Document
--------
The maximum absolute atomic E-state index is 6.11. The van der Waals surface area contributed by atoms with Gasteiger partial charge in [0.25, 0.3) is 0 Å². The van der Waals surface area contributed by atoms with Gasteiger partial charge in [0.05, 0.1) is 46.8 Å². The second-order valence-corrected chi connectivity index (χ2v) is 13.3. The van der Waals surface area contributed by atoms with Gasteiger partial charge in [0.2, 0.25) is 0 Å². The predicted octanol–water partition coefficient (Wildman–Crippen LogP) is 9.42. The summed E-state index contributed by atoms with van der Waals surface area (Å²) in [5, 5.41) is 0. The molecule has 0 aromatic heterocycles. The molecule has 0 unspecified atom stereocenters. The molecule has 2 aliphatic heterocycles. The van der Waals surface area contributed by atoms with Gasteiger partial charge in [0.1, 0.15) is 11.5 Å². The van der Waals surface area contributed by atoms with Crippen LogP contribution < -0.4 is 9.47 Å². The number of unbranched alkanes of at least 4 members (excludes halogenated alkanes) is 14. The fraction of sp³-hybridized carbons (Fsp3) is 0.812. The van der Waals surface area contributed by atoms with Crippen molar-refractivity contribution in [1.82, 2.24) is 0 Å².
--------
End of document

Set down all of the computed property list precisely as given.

The maximum absolute atomic E-state index is 6.11. The van der Waals surface area contributed by atoms with Gasteiger partial charge in [0.25, 0.3) is 0 Å². The van der Waals surface area contributed by atoms with Gasteiger partial charge in [0.05, 0.1) is 46.8 Å². The second-order valence-corrected chi connectivity index (χ2v) is 13.3. The van der Waals surface area contributed by atoms with Gasteiger partial charge in [0.2, 0.25) is 0 Å². The predicted octanol–water partition coefficient (Wildman–Crippen LogP) is 9.42. The summed E-state index contributed by atoms with van der Waals surface area (Å²) in [5, 5.41) is 0. The molecule has 0 aromatic heterocycles. The molecule has 0 unspecified atom stereocenters. The molecule has 2 aliphatic heterocycles. The van der Waals surface area contributed by atoms with Gasteiger partial charge in [0.1, 0.15) is 11.5 Å². The van der Waals surface area contributed by atoms with Crippen LogP contribution < -0.4 is 9.47 Å². The number of unbranched alkanes of at least 4 members (excludes halogenated alkanes) is 14. The fraction of sp³-hybridized carbons (Fsp3) is 0.812. The van der Waals surface area contributed by atoms with Crippen molar-refractivity contribution in [1.82, 2.24) is 0 Å².